In real life I do not sleep in the middle of the bed, because I’m married, but otherwise this is pretty accurate. You probably know that feeling. You promise yourself you’ll get to all the stuff you need to get to, the stuff you didn’t get to today because you were having some kind of crisis of faith, or you were distracted by emergencies or other stuff that seemed more pressing, or you got overwhelmed and paralyzed by the enormity of what you meant to do, or you just forgot. For whatever reason, it remains undone, but tomorrow will be different. Tomorrow you’ll get up, meditate, exercise, eat healthy, and focus on what’s really important to you.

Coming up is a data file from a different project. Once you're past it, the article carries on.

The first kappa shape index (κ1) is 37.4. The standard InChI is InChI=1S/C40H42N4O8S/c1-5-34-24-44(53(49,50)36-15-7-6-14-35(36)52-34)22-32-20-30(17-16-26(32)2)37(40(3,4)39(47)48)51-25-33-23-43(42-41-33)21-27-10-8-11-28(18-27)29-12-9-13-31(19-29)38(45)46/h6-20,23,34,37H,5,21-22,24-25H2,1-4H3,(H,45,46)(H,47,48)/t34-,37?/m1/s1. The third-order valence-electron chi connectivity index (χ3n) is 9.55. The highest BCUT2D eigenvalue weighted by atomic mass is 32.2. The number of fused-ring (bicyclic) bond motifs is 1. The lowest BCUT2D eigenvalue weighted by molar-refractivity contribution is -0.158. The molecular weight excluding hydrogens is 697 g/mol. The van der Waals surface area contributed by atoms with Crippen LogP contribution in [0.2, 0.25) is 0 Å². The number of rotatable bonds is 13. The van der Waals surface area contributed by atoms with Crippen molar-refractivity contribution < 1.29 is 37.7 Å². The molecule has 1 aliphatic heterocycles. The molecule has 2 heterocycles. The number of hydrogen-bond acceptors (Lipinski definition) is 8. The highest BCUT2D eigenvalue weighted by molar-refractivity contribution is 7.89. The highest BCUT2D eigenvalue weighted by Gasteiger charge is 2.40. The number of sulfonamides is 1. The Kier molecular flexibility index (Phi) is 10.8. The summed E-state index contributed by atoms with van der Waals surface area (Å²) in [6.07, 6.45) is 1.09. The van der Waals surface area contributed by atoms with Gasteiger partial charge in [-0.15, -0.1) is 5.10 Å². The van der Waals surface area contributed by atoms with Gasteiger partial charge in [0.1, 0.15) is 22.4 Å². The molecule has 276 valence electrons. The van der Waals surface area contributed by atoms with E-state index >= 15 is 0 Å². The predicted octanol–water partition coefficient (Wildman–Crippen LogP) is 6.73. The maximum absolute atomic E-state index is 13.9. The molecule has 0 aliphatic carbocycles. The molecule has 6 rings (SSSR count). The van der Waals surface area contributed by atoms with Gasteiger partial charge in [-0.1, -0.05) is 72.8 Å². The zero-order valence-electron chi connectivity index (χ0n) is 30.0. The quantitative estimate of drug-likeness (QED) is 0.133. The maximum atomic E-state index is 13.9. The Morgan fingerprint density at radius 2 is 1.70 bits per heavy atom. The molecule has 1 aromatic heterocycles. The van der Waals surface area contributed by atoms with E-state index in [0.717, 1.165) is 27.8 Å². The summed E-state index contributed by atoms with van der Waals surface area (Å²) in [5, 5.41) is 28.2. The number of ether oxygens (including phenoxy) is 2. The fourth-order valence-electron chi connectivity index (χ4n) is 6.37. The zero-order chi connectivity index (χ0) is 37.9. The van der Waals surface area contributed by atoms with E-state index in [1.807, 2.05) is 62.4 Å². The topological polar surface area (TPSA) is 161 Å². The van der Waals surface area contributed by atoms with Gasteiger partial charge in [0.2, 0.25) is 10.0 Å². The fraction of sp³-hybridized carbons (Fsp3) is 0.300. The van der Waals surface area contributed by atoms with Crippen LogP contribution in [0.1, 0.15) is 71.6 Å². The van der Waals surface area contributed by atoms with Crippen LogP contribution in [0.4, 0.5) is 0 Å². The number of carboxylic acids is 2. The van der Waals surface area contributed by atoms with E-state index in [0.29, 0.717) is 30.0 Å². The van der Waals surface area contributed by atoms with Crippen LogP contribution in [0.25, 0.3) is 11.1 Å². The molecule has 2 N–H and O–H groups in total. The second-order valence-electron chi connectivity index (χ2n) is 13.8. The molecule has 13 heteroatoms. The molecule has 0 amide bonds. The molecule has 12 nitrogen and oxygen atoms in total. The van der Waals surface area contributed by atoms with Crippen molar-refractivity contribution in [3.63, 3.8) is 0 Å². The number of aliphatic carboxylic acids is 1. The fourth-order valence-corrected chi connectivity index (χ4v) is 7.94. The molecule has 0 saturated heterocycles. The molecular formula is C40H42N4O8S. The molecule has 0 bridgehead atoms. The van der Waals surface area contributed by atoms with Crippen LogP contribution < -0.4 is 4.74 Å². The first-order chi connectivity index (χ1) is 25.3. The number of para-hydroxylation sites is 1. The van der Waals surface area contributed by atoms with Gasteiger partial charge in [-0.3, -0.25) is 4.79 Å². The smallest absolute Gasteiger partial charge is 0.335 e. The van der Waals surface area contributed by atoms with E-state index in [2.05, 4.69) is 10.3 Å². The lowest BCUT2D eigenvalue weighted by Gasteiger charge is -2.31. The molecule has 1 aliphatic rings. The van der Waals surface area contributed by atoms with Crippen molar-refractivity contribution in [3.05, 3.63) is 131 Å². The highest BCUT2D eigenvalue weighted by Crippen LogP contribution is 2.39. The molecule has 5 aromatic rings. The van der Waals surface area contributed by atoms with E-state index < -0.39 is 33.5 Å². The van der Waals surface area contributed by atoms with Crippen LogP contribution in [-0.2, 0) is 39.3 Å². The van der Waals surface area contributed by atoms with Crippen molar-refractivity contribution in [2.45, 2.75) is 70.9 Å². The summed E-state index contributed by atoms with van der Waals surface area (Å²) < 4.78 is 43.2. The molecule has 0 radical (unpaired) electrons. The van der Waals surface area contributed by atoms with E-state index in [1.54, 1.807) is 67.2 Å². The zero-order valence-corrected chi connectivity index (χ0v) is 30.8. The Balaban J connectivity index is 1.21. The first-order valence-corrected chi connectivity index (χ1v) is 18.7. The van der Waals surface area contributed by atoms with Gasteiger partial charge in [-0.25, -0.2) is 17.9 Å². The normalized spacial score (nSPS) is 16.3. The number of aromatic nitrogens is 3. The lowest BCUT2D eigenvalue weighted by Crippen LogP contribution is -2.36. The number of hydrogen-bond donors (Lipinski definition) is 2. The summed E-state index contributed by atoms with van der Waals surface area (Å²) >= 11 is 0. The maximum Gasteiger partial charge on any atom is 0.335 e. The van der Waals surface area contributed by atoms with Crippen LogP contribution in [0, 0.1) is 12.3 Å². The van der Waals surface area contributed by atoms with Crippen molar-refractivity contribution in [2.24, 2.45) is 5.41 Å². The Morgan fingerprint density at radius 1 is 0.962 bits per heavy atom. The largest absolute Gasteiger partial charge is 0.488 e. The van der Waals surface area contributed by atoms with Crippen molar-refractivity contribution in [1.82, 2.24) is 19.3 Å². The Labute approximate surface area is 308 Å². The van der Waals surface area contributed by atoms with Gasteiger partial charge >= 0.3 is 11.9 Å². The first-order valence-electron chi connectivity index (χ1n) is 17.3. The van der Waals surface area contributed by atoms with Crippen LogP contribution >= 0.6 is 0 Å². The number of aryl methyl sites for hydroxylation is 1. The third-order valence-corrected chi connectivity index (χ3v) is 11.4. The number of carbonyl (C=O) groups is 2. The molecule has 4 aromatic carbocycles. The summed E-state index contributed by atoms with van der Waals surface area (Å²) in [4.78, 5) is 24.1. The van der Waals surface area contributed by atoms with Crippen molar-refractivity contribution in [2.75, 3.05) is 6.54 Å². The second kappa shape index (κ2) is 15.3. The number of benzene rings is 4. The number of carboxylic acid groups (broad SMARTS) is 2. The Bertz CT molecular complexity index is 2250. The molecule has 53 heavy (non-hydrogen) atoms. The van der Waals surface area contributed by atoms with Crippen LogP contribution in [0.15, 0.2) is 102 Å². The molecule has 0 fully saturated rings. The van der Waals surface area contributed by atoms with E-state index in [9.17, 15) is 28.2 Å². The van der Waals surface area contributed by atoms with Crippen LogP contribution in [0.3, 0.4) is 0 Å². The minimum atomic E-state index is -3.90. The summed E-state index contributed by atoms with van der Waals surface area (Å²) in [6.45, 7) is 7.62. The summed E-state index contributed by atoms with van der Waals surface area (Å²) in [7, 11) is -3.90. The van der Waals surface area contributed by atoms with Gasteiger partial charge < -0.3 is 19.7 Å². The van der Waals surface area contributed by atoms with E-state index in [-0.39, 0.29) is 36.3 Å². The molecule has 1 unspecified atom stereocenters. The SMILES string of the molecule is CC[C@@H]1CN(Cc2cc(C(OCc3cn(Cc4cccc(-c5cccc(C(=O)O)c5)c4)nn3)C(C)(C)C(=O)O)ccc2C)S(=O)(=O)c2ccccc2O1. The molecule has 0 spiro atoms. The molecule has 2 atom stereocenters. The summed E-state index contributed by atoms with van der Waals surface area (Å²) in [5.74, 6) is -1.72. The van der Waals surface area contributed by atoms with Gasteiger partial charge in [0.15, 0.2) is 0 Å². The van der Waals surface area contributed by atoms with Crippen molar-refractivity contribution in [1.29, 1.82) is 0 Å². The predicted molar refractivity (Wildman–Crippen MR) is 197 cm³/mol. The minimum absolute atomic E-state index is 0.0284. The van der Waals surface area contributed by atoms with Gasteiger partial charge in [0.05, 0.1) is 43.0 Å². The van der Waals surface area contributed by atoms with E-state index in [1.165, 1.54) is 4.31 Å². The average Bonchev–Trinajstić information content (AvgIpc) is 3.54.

And then tomorrow is today and you get up and have the same influences and the same distractions and the same excuses and before you know it bedtime has rolled around again and you’re lying in bed promising yourself, “Tomorrow, tomorrow.” But even if you swear to yourself that it’s absolutely, positively, definitely tomorrow, deep down you know it’s maybe tomorrow, because everything’s maybe and nothing assured. There you are, covering your face with your hands (maybe just metaphorically; it doesn’t have to be physically) trying to forgive yourself for your shortcomings and forget your failure, except you don’t really want to forget because how are you going to remember how important this is tomorrow if you can’t recall how disappointed you are today.
Maybe tomorrow. It’s a gift of hope but it’s also a threat.